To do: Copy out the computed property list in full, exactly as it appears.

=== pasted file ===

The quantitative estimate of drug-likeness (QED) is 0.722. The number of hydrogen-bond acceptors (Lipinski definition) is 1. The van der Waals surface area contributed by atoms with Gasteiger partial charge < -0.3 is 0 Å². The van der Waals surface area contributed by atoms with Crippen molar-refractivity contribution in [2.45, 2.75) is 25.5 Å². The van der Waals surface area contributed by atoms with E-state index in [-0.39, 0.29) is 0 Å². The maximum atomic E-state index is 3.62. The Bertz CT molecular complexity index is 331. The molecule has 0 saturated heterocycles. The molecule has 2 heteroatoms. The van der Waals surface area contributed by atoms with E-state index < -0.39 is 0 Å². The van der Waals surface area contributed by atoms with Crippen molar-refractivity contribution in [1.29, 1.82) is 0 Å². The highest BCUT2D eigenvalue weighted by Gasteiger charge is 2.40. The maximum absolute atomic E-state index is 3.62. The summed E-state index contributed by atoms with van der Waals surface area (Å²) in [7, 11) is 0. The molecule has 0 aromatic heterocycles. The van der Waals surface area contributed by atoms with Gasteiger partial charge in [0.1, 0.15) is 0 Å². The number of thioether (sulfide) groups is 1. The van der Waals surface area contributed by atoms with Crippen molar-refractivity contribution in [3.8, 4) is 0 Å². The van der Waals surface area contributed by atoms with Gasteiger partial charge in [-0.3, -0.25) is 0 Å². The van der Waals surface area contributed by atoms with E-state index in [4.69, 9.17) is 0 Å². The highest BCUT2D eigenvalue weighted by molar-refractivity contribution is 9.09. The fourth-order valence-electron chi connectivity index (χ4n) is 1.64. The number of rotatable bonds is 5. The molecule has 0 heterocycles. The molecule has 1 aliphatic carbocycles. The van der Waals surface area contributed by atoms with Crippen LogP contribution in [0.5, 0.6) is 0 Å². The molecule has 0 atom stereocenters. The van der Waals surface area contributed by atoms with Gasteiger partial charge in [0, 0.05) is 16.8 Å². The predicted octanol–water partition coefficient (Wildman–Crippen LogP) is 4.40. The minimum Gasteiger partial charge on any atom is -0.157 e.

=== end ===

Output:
The quantitative estimate of drug-likeness (QED) is 0.722. The number of hydrogen-bond acceptors (Lipinski definition) is 1. The van der Waals surface area contributed by atoms with Gasteiger partial charge < -0.3 is 0 Å². The van der Waals surface area contributed by atoms with Crippen molar-refractivity contribution in [2.45, 2.75) is 25.5 Å². The van der Waals surface area contributed by atoms with E-state index in [-0.39, 0.29) is 0 Å². The maximum atomic E-state index is 3.62. The Bertz CT molecular complexity index is 331. The molecule has 0 saturated heterocycles. The molecule has 2 heteroatoms. The van der Waals surface area contributed by atoms with E-state index < -0.39 is 0 Å². The van der Waals surface area contributed by atoms with Crippen molar-refractivity contribution in [1.29, 1.82) is 0 Å². The highest BCUT2D eigenvalue weighted by Gasteiger charge is 2.40. The maximum absolute atomic E-state index is 3.62. The summed E-state index contributed by atoms with van der Waals surface area (Å²) in [7, 11) is 0. The molecule has 0 aromatic heterocycles. The van der Waals surface area contributed by atoms with Gasteiger partial charge in [0.1, 0.15) is 0 Å². The number of thioether (sulfide) groups is 1. The van der Waals surface area contributed by atoms with Crippen molar-refractivity contribution in [3.8, 4) is 0 Å². The van der Waals surface area contributed by atoms with Gasteiger partial charge in [-0.3, -0.25) is 0 Å². The van der Waals surface area contributed by atoms with E-state index in [4.69, 9.17) is 0 Å². The highest BCUT2D eigenvalue weighted by molar-refractivity contribution is 9.09. The fourth-order valence-electron chi connectivity index (χ4n) is 1.64. The number of rotatable bonds is 5. The molecule has 0 heterocycles. The molecule has 1 aliphatic carbocycles. The van der Waals surface area contributed by atoms with Crippen LogP contribution in [0.5, 0.6) is 0 Å². The molecule has 0 atom stereocenters. The van der Waals surface area contributed by atoms with Gasteiger partial charge in [0, 0.05) is 16.8 Å². The predicted octanol–water partition coefficient (Wildman–Crippen LogP) is 4.40. The minimum Gasteiger partial charge on any atom is -0.157 e.